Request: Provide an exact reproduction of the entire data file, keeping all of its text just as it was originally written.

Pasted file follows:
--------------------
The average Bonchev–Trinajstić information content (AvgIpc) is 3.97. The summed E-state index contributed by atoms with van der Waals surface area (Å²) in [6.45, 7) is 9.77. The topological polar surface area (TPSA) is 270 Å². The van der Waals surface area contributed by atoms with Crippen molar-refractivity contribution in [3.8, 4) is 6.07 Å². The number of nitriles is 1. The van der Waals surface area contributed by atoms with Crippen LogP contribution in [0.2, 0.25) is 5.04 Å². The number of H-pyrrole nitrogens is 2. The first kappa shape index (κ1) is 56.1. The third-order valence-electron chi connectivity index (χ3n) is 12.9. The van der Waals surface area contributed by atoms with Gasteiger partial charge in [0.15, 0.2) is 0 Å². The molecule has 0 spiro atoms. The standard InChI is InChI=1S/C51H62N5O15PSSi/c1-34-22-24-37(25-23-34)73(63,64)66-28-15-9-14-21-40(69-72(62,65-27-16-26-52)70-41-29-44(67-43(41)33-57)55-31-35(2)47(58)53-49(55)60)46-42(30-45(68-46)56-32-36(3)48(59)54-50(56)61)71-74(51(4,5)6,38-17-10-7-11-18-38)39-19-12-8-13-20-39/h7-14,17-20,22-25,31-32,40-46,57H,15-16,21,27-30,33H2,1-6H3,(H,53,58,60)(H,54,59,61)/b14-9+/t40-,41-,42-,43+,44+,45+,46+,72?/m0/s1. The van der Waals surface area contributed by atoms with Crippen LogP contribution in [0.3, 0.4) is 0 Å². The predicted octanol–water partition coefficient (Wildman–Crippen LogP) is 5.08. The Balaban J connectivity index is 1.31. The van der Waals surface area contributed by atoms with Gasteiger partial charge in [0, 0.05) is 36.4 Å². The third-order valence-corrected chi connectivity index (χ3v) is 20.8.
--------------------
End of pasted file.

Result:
The average Bonchev–Trinajstić information content (AvgIpc) is 3.97. The summed E-state index contributed by atoms with van der Waals surface area (Å²) in [6.45, 7) is 9.77. The topological polar surface area (TPSA) is 270 Å². The van der Waals surface area contributed by atoms with Crippen molar-refractivity contribution in [3.8, 4) is 6.07 Å². The number of nitriles is 1. The van der Waals surface area contributed by atoms with Crippen LogP contribution in [0.2, 0.25) is 5.04 Å². The number of H-pyrrole nitrogens is 2. The first kappa shape index (κ1) is 56.1. The third-order valence-electron chi connectivity index (χ3n) is 12.9. The van der Waals surface area contributed by atoms with Gasteiger partial charge in [0.15, 0.2) is 0 Å². The molecule has 0 spiro atoms. The standard InChI is InChI=1S/C51H62N5O15PSSi/c1-34-22-24-37(25-23-34)73(63,64)66-28-15-9-14-21-40(69-72(62,65-27-16-26-52)70-41-29-44(67-43(41)33-57)55-31-35(2)47(58)53-49(55)60)46-42(30-45(68-46)56-32-36(3)48(59)54-50(56)61)71-74(51(4,5)6,38-17-10-7-11-18-38)39-19-12-8-13-20-39/h7-14,17-20,22-25,31-32,40-46,57H,15-16,21,27-30,33H2,1-6H3,(H,53,58,60)(H,54,59,61)/b14-9+/t40-,41-,42-,43+,44+,45+,46+,72?/m0/s1. The van der Waals surface area contributed by atoms with Crippen LogP contribution in [0.3, 0.4) is 0 Å². The predicted octanol–water partition coefficient (Wildman–Crippen LogP) is 5.08. The Balaban J connectivity index is 1.31. The van der Waals surface area contributed by atoms with Gasteiger partial charge in [0, 0.05) is 36.4 Å². The third-order valence-corrected chi connectivity index (χ3v) is 20.8.